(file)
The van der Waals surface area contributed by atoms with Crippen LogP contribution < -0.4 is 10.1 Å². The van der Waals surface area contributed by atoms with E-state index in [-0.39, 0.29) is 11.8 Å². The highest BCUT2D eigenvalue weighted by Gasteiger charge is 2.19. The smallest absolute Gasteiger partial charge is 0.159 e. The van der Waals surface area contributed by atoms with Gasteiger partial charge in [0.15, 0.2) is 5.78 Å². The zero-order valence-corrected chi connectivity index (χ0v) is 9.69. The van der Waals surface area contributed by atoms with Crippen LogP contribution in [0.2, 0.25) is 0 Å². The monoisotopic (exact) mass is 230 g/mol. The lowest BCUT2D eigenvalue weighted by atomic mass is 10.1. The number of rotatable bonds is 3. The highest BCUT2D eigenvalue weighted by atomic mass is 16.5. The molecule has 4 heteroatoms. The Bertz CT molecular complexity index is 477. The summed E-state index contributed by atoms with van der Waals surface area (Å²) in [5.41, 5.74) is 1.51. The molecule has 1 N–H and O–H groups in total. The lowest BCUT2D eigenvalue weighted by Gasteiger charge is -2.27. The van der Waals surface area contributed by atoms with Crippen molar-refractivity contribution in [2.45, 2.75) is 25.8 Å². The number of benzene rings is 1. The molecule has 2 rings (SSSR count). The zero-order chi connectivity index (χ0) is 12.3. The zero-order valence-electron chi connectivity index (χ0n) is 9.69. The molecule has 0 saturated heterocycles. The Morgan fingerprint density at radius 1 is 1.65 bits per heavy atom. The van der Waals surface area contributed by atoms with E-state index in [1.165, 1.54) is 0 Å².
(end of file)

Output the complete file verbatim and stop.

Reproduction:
The van der Waals surface area contributed by atoms with Crippen LogP contribution < -0.4 is 10.1 Å². The van der Waals surface area contributed by atoms with E-state index in [-0.39, 0.29) is 11.8 Å². The highest BCUT2D eigenvalue weighted by Gasteiger charge is 2.19. The smallest absolute Gasteiger partial charge is 0.159 e. The van der Waals surface area contributed by atoms with Gasteiger partial charge in [0.15, 0.2) is 5.78 Å². The zero-order valence-corrected chi connectivity index (χ0v) is 9.69. The van der Waals surface area contributed by atoms with Crippen LogP contribution in [0.2, 0.25) is 0 Å². The monoisotopic (exact) mass is 230 g/mol. The lowest BCUT2D eigenvalue weighted by atomic mass is 10.1. The number of rotatable bonds is 3. The highest BCUT2D eigenvalue weighted by atomic mass is 16.5. The molecule has 4 heteroatoms. The Bertz CT molecular complexity index is 477. The summed E-state index contributed by atoms with van der Waals surface area (Å²) in [5.41, 5.74) is 1.51. The molecule has 1 N–H and O–H groups in total. The lowest BCUT2D eigenvalue weighted by Gasteiger charge is -2.27. The van der Waals surface area contributed by atoms with Crippen molar-refractivity contribution in [2.45, 2.75) is 25.8 Å². The number of benzene rings is 1. The molecule has 2 rings (SSSR count). The zero-order chi connectivity index (χ0) is 12.3. The zero-order valence-electron chi connectivity index (χ0n) is 9.69. The molecule has 0 saturated heterocycles. The Morgan fingerprint density at radius 1 is 1.65 bits per heavy atom. The van der Waals surface area contributed by atoms with E-state index in [1.165, 1.54) is 0 Å².